It is obvious that animals equipped with vision can be expected to use this sense to assess their environment for choosing their whereabouts and activities. But which kinds of visual information do animals use for assessing their environment? There can be two principal answers to this question: identified objects and non-object-based visual information (Nilsson, 2022). Seeing identified objects, such as prey or other food items, conspecifics, predators, or objects that can be associated with any of these, are all potentially very useful for assessing the situation and choosing suitable activities (Hein, 2022). There can be no doubt that animals capable of object discrimination also use this visual modality to assess their environment.
However, detection, identification and classification of objects require several layers of devoted neural circuits for visual processing as well as cognitive abilities to translate the information into adaptive behaviors. Non-object based visual information is simpler, requires fewer levels of neural processing and was present before object vision evolved (Nilsson, 2020, 2021). The ancient visual roles that are not based on object vision must have involved assessment of the environment, and because they exploit very different types of visual information, such visual mechanisms are likely to remain important even after object vision evolved.
Visible structures that are not identified objects are fundamental for orientation, control of movement and many other visually guided behaviors (Rodiek, 1998; Tovée, 2008). For assessing the visual environment, non-object-based vision can help determine the type and quality of the environment to aid in habitat selection and choice of activity. It may also be used to determine weather conditions and time of day, all of which are important factors for choosing the most appropriate location and behavior. Without object identification, the visual world is a spatial distribution of intensities. These may vary from up to down and from left to right, i.e., with elevation angle and with azimuth. It is the variations with elevation angle, i.e., the vertical light gradients, that can be expected to differ systematically between different types of environment, times of day, or weather conditions. The azimuth direction provides additional information on the range of intensities at each elevation angle, which is a proxy for the distribution and abundance of visible structures.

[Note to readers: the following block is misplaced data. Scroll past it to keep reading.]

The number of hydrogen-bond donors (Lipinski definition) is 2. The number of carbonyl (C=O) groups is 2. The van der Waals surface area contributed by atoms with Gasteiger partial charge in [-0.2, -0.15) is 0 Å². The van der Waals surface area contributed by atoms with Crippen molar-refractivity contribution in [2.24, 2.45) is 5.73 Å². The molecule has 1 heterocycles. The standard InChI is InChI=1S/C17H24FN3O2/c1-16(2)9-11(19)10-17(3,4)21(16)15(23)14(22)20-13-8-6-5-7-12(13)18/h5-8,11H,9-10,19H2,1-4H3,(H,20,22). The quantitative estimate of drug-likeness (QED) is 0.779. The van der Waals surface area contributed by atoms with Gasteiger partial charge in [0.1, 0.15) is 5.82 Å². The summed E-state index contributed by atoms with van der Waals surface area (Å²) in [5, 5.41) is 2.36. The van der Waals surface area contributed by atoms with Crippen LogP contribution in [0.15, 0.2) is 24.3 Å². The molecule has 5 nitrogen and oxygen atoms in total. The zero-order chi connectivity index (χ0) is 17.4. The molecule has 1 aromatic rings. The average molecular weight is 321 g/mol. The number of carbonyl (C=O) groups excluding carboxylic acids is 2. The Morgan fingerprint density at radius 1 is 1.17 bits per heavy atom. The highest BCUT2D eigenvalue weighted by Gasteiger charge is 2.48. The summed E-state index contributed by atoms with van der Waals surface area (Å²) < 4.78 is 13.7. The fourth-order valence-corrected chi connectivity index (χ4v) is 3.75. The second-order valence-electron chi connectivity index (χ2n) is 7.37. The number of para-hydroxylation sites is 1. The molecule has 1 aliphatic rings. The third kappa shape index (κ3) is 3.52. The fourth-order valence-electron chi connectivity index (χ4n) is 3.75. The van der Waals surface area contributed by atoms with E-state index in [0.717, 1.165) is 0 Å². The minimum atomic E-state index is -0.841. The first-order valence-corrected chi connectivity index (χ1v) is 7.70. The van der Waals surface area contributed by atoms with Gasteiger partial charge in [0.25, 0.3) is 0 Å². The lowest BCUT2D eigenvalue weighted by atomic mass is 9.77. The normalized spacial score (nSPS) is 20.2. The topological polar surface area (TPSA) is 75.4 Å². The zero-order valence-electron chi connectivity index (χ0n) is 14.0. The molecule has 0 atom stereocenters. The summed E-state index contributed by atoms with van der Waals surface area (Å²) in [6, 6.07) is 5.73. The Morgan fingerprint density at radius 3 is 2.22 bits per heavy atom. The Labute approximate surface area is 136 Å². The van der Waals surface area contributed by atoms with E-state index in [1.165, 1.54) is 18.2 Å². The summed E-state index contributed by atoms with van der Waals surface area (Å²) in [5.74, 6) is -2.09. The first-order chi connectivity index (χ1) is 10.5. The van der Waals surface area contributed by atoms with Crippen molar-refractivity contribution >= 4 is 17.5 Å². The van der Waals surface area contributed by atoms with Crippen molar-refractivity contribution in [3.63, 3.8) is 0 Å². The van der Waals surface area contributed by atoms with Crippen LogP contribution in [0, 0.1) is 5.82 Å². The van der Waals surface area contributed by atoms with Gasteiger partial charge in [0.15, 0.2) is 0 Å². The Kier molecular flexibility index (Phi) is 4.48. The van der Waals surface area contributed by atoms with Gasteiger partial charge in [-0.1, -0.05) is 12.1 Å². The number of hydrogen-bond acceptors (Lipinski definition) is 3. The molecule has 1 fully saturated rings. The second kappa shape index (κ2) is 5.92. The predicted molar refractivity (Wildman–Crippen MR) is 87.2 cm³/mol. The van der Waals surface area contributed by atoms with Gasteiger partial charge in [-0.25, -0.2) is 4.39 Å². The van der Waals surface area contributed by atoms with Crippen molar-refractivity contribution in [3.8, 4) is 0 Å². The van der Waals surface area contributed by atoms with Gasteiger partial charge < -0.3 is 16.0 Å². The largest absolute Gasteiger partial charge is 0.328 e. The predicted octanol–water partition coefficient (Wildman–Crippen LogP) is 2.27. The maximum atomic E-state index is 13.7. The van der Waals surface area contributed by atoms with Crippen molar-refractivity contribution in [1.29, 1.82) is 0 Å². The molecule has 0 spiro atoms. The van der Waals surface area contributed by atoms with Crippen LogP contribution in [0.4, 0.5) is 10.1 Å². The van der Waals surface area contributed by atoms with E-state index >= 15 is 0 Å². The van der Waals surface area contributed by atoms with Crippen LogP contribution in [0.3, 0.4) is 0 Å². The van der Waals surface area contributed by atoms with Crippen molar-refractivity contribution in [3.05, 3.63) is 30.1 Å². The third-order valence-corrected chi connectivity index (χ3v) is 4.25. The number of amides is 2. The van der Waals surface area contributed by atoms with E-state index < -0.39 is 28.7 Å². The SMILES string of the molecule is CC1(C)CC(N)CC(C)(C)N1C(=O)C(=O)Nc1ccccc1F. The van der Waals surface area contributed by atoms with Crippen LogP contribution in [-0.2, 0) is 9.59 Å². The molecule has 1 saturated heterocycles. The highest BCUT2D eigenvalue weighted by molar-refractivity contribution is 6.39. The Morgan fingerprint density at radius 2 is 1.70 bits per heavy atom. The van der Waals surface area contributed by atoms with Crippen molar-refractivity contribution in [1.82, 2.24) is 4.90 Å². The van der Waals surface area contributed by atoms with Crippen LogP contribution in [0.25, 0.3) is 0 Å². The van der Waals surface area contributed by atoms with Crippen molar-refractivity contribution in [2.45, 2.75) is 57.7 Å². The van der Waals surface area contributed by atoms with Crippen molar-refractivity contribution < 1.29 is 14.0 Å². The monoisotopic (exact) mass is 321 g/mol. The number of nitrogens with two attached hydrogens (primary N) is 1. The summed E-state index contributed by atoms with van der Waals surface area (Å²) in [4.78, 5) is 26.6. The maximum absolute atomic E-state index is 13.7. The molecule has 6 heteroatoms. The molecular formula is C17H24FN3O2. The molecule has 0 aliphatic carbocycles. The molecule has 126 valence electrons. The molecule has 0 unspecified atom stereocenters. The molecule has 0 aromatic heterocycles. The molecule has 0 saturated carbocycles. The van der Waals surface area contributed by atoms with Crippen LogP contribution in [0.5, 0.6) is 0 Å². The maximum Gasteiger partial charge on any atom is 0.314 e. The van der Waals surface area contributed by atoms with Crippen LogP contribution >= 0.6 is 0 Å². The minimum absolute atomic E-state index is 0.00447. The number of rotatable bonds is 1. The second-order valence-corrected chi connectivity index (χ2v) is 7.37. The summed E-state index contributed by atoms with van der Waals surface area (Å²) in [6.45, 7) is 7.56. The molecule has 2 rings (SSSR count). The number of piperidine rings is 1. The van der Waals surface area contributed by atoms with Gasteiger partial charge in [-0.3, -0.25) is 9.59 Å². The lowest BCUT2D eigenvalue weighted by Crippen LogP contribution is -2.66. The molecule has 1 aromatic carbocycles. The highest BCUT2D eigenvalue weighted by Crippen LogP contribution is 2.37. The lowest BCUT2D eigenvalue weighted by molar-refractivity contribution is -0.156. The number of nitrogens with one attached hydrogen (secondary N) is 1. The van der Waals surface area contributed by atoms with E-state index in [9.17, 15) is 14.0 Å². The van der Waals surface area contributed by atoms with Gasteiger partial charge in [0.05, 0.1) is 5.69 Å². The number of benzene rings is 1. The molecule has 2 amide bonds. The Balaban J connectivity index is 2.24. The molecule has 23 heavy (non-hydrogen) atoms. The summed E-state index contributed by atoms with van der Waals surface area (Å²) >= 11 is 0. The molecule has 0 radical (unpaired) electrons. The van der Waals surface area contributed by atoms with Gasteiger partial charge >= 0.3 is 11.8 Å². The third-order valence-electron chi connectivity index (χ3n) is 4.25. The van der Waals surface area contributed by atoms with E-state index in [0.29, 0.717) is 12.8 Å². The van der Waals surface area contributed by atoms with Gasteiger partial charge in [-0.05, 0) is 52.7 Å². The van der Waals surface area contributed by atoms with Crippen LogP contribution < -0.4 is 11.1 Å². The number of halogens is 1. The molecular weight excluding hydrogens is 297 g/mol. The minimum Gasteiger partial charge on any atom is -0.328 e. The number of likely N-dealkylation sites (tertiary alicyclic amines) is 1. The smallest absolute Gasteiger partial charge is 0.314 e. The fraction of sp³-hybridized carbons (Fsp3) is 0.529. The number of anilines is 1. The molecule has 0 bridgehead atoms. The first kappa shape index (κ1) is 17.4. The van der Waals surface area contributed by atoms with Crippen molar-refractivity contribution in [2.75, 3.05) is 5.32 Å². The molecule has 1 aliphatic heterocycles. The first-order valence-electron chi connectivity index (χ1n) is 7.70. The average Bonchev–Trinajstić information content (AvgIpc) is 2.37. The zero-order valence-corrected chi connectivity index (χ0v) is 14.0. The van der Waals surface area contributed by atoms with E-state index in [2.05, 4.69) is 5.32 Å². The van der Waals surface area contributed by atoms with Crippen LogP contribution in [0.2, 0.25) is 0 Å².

Vertical light gradients thus represent much of the non-object based visual information that is available for assessing the environment. Being both simple and informative, vertical light gradients are potentially essential for a wide range of animals in their ability to assess the type of environment, the time of day and the weather conditions. It follows that vertical light gradients may have a fundamental impact on the distribution and activity of animals.
In this manuscript we have presented measurements of vertical light gradients from different environments, terrestrial as well as aquatic, different weather conditions, and times of day and seasons. The gradients were divided into three components: intensity, intensity range (a proxy for spatial structure), and spectral composition. The intensity component can be further divided into the absolute position on the intensity scale, and the relative intensities at different elevation angles. In total, we thus identify four different components of information contained in the vertical light gradients (Table 1). With access only to one of these four components, it would be difficult or impossible to discriminate between different environments and tell them apart from differences that are due to weather or time of day. But combining all four components, such discrimination is generally straightforward. Color vision is needed for determining the spectral balance, and it makes the assessment of vertical light gradients more robust. Many vertebrates and arthropods, from both aquatic and terrestrial environments, can quickly relocate over longer distances, and in these two animal groups, color vision is common.